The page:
The Visit of the Relic of Saint Augustine Exceeds Expectations

by Margo C. Pope

A first-class relic of Saint Augustine of Hippo heads home to the Vatican Treasury this week after its first trip ever to the United States.


Relic of Saint Augustine of Hippo on display during the closing Mass. | Photo by Brandon Duncan

The relic, a knucklebone of Augustine who died in 430 A.D., brought hundreds weekly over three months to the Cathedral Basilica of Saint Augustine in celebration of the 450th anniversary of the Cathedral Parish and this city.

“Having the relic was a great blessing − I don’t know another word to describe what we experienced the past three months,” said Father Thomas S. Willis, rector. Opportunities to venerate the relic and hear the teachings on Saint Augustine “touched souls in ways that we may never fully know.”  More than 200 people attended each of the weekly “Wednesdays with Augustine” where the lines for veneration after each service lasted 30 to 45 minutes. “It seems to me that we saw just how active God is in our world today!”

Father Willis estimated 250 people attended the closing Mass Sept. 28. Father Sal Di Fazio, homilist and pastor of St. Paul Catholic Church, Jacksonville, explained how his relationship evolved with Saint Augustine.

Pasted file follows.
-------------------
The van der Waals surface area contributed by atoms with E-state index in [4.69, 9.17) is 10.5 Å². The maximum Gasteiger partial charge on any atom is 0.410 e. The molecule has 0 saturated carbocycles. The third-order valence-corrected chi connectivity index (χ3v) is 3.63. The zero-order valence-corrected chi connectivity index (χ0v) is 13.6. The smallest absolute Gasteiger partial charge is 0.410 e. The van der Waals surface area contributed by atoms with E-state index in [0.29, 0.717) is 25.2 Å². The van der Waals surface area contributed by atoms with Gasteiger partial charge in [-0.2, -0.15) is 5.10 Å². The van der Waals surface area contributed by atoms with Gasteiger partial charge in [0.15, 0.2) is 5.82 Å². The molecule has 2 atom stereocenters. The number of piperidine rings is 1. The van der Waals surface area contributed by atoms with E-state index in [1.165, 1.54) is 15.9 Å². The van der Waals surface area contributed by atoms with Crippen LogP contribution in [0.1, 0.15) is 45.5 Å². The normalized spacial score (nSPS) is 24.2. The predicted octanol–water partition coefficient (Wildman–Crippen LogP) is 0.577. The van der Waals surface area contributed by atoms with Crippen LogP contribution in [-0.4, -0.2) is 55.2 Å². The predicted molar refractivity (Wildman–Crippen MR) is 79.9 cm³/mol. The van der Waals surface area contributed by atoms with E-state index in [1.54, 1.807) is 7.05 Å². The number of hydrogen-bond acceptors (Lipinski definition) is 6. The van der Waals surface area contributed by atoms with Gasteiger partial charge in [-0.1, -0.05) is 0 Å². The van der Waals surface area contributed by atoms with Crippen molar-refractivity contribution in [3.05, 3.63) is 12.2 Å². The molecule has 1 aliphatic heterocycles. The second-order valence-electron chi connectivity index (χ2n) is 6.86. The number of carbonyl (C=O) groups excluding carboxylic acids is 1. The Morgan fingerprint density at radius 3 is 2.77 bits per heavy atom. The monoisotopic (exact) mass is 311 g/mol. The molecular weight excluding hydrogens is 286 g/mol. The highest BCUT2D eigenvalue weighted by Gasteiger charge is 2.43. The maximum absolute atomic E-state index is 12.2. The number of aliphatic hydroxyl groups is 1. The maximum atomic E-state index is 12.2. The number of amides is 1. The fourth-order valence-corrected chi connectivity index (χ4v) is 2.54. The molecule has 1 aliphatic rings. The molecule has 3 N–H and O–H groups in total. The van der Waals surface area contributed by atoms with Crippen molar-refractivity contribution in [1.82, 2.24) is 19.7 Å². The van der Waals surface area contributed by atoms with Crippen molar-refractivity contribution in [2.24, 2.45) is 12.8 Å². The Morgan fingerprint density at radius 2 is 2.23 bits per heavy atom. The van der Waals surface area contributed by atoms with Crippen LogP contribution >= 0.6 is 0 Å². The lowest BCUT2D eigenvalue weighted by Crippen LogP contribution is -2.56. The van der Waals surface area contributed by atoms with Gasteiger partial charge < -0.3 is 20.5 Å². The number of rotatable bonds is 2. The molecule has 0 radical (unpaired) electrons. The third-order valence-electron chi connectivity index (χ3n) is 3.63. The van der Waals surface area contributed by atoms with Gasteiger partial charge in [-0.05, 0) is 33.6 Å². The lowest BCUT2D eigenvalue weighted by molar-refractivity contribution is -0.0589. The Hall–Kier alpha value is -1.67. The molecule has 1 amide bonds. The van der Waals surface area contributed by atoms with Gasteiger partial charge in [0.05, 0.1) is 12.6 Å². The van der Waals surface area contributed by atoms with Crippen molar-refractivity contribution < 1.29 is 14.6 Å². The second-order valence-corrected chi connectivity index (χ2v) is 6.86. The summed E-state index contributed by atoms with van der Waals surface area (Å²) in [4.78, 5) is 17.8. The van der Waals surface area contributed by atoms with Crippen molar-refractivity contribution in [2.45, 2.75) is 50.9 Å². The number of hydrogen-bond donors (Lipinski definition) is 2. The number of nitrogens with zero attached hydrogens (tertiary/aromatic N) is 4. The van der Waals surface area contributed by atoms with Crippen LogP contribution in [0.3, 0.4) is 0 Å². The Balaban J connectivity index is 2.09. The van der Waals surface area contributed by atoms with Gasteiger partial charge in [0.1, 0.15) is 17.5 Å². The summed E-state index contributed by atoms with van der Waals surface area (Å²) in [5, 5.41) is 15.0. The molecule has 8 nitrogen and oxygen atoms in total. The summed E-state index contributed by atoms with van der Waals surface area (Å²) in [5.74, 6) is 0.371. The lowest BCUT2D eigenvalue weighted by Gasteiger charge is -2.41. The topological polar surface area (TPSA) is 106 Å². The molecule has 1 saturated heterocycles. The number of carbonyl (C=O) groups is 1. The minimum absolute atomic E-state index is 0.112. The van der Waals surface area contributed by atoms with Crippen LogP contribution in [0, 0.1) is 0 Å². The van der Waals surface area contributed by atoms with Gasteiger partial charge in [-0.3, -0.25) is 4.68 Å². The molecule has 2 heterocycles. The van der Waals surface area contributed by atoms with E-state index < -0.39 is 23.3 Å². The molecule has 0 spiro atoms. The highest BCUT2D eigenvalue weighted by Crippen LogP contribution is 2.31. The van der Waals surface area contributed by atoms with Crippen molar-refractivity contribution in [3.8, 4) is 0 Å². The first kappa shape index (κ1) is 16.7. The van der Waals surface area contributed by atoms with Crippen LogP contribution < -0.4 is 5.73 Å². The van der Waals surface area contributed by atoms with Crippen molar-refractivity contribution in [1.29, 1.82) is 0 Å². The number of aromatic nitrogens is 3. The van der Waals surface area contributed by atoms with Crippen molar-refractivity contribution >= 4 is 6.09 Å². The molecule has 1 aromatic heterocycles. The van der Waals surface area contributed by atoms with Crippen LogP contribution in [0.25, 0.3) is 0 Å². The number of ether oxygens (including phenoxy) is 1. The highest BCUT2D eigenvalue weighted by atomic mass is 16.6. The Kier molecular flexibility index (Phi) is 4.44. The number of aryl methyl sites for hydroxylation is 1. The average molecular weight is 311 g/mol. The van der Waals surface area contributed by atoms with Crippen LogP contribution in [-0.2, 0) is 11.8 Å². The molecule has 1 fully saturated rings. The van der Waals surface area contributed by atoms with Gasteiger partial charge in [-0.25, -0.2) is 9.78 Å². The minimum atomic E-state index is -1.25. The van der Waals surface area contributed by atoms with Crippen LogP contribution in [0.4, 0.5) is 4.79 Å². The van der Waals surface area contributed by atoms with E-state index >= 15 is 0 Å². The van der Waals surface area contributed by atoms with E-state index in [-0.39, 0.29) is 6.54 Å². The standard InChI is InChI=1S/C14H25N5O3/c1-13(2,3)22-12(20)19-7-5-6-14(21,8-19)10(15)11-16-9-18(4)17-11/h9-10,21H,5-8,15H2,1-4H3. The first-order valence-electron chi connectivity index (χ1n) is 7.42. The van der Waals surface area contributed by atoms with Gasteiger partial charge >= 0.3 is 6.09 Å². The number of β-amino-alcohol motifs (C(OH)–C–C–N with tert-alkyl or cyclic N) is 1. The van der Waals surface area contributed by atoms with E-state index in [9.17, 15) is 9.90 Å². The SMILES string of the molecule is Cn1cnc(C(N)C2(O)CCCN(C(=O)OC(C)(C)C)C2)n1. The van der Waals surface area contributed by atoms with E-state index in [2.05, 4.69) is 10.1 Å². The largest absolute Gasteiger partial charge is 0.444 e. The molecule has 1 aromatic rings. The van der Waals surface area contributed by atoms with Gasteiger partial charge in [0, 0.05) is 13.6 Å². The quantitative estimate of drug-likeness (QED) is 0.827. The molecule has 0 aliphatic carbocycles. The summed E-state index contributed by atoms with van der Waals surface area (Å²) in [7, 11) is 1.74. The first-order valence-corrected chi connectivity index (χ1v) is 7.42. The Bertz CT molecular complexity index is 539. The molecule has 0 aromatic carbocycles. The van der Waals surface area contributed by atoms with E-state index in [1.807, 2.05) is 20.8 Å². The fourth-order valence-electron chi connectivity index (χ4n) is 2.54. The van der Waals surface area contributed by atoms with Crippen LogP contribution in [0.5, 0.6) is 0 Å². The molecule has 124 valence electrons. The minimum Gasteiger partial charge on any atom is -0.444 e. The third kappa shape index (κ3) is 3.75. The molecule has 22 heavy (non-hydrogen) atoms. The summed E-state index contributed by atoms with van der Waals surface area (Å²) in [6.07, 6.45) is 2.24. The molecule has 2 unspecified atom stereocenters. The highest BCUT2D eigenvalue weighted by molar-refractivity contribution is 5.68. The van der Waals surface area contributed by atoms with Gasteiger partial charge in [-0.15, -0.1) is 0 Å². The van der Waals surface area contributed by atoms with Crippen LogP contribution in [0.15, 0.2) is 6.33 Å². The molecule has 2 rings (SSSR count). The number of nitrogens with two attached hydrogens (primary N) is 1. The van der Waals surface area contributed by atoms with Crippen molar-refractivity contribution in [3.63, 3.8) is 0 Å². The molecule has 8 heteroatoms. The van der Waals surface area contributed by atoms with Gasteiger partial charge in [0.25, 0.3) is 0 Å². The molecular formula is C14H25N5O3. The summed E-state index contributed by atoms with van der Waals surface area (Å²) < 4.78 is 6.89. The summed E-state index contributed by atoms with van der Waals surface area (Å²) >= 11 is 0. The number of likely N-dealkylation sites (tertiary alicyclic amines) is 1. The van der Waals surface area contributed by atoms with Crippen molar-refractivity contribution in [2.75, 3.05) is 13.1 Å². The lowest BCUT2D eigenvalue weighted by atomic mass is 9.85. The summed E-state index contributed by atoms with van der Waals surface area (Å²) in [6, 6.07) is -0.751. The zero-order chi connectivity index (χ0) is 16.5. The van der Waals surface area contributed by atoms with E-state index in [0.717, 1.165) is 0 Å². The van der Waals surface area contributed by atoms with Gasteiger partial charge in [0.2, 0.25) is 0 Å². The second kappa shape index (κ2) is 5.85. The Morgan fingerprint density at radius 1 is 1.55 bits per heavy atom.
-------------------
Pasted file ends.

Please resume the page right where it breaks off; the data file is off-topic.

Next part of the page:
During his first year at Pope St. John XXIII Seminary a bishop “shared with us something that has always remained with me, not knowing in the beginning where it came from. The three points he shared with us…were: ‘Number 1. To fall in love with God is the greatest of all romances. To seek him, the greatest adventure. Thirdly, to find him, the greatest of human achievement.’” He learned later those were Saint Augustine’s words.

His academic advisor later suggested that he take a class on Saint Augustine. “Saint Augustine opened my heart, my mind, and my belief in that Jesus, in that Christ, in that God called me,” he said.

Saint Augustine shared some similarities with Saint Paul, he said. Paul persecuted Christians before his conversion. Augustine’s mother, Saint Monica, prayed for 33 years before his conversion. Through God’s mercy, they allowed the Holy Spirit to change them. “If we allow the Holy Spirit to work within us, marvelous achievements can be done. But if not, nothing will happen,” he said.

Reflecting on the relic’s impact, Bishop Felipe Estévez said, “Having the relic for the 450th anniversary helped the theme that the Catholic community chose for this amazing year, Augustin as the catalyst of a city built on the rock of faith. Hundreds of pilgrims learned about Augustin’s rich teachings thanks to this veneration that brought them to Church. … By praying and experiencing God’s presence we are strengthened to keep alive the City of God we hope to live in eternally.”

Cathedral Parish will build on the relic’s visit with “The Mystery of God: Who God Is and Why He Matters,” a six-part video series by Bishop Robert Barron. “So much of Saint Augustine’s writings are about encountering the Mystery that is God – who He is, how you and I can encounter Him, and what all this means. I think we saw in the visit of the relic that, yes, God matters,” Father Willis said.

The series begins Oct. 7 at 7 p.m. and continues on Wednesdays through Nov. 11, at St. Benedict the Moor Catholic Church, 86 M.L. King Avenue in St. Augustine.